Enforcement Efforts to Combat Illegal, Unreported, and Unregulated Fishing

Special agents, enforcement officers, and enforcement support staff from NOAA’s Office of Law Enforcement (OLE) routinely fight illegal, unreported, and unregulated (IUU) fishing and the trade in IUU fish products.

OLE also provides foreign governments, organizations, and communities with training, tools, and information-sharing avenues they can use in addressing complex IUU fishing issues. A major part of this work is the technical assistance and training workshops OLE conducts.

 

Learn more about IUU fishing

 

IUU Training

June 2017: OLE led a training workshop on combating IUU fishing for 30 officers and inspectors from the Philippines Bureau of Fisheries and Aquatic Resources (BFAR) and the Philippine Coast Guard (PCG). The workshop took place in Manila; helping OLE host it was the U.S. State Department’s Bureau of International Narcotics and Law Enforcement (INL). At the workshop, classroom presentations, tabletop exercises, and practical scenarios covered topics such as boarding foreign fishing vessels; conducting comprehensive fisheries inspections; port state measures; intelligence analysis; monitoring, control, and surveillance (MCS) tools and technologies; legal procedures; and investigative techniques to combat IUU fishing. The participants gained experience boarding and inspecting both purse seine and longline vessels, and developed a sample case package (including briefings and affidavits) that they presented to a Philippines prosecutor. Participants from BFAR and PCG gave positive feedback on the comprehensive training—and OLE and INL look forward to further work with the Philippines government. Read more about this 2-week training event.

 

April 2017: Two special agents from OLE and a foreign affairs specialist from NOAA Fisheries’ Office of International Affairs and Seafood Inspection (IASI) participated in Obangame Express 17 (OE17) in Ghana, Africa. OE17, a multi-national training event sponsored by the U.S. Africa Command, is designed to promote best practices in naval and at-sea enforcement operations. This was the first time a civilian agency was invited to Obangame. At OE17, OLE led port inspection and at-sea boarding exercises to show effective ways to detect and combat IUU fishing. OLE also shared best practices on writing investigative reports, interviewing, using technology such as the vessel monitoring system, and inspecting documentation—and on the value of inter-agency cooperation and sharing inspection results with partners in national and international law enforcement. Read more about this interagency training event in Ghana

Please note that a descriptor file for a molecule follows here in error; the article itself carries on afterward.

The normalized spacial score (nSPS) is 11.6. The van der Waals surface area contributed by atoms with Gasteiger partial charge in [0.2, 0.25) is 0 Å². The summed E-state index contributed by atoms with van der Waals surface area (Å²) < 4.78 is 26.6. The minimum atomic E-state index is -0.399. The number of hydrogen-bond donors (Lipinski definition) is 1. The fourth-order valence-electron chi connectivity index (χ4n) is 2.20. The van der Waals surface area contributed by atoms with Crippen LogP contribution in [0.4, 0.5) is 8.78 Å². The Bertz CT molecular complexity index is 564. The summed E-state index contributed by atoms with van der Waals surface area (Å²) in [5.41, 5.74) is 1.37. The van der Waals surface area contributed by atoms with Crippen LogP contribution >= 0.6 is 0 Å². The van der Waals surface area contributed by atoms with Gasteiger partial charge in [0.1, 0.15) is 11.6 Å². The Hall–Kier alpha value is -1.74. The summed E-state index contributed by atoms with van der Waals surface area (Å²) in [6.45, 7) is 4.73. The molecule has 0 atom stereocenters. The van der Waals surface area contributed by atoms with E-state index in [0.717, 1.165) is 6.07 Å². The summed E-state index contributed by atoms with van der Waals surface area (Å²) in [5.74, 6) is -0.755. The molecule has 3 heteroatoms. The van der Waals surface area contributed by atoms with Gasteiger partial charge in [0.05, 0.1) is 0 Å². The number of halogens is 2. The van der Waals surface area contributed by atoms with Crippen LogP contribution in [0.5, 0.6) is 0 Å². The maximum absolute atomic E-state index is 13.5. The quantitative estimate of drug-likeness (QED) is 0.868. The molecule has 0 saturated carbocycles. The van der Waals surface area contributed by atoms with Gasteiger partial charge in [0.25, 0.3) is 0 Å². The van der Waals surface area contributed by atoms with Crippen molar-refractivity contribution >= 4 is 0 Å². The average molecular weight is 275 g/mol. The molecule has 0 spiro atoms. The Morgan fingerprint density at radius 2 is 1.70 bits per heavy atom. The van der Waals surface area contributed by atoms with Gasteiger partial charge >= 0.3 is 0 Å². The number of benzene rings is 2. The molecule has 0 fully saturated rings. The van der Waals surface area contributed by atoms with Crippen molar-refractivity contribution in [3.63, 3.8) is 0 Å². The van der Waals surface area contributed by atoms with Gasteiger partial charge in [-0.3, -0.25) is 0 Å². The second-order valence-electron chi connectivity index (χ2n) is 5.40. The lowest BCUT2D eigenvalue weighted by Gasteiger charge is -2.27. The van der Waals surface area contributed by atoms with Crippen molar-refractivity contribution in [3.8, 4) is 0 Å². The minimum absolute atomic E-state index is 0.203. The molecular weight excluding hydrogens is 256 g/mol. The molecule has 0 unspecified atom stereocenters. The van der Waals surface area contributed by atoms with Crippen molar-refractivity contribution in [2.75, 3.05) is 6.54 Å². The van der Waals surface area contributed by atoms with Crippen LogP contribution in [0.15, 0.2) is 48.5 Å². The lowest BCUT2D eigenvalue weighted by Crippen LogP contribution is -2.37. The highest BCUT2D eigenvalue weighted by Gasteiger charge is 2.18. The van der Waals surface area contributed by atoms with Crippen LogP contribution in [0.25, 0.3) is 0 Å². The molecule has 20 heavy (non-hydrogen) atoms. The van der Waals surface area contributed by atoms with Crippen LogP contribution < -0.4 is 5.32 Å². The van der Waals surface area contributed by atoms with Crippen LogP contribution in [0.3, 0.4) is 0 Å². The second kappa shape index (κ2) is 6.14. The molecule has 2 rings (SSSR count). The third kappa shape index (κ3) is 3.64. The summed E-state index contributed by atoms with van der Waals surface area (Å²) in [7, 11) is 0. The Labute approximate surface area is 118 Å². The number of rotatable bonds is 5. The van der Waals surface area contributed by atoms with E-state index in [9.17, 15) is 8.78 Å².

IUU Investigations

October 2016: Between July and December 2011, Legacy Seafood Inc. contracted with a national grocery store chain to supply frozen-at-sea Icelandic cod fillets. Legacy supplied a repacking facility with about 122,328 pounds of Russian-caught frozen-at-sea codfish, worth over $750,000. Legacy then caused that Russian product to be shipped to the store chain—in interstate commerce—as a product of Iceland. In October 2016, Legacy pleaded guilty to one count of misdemeanor misbranding. The company was sentenced to pay $25,000 to the victim company.

 

Port State Measures

On June 5, 2016, the U.N. Food and Agriculture Organization’s Port State Measures to Prevent, Deter, and Eliminate Illegal, Unreported, and Unregulated Fishing (PSMA) entered into force after being ratified by 29 countries, including the United States and the European Union. The PSMA sets minimum standards for exercising port state controls over foreign vessels seeking entry into ports, and over those vessels’ activities while in port. Implementing the PSMA also ensures compliance with Regional Fishery Management Organizations’ (RFMOs’) conservation and management measures. Another major provision of the PSMA is an emphasis on increased information sharing and communications among participating nations, relevant enforcement agencies, and relevant international organizations, such as RFMOs.

 

OLE is the main office responsible for enforcing the PSMA in the United States. We developed a domestic training program on implementing the agreement, as well as an international training program to offer technical help to our global partners. OLE’s domestic training was piloted during the summer of 2016 with cooperative enforcement partners in American Samoa and Guam. Learn more about the Port State Measures Agreement. 

 

PSMA Training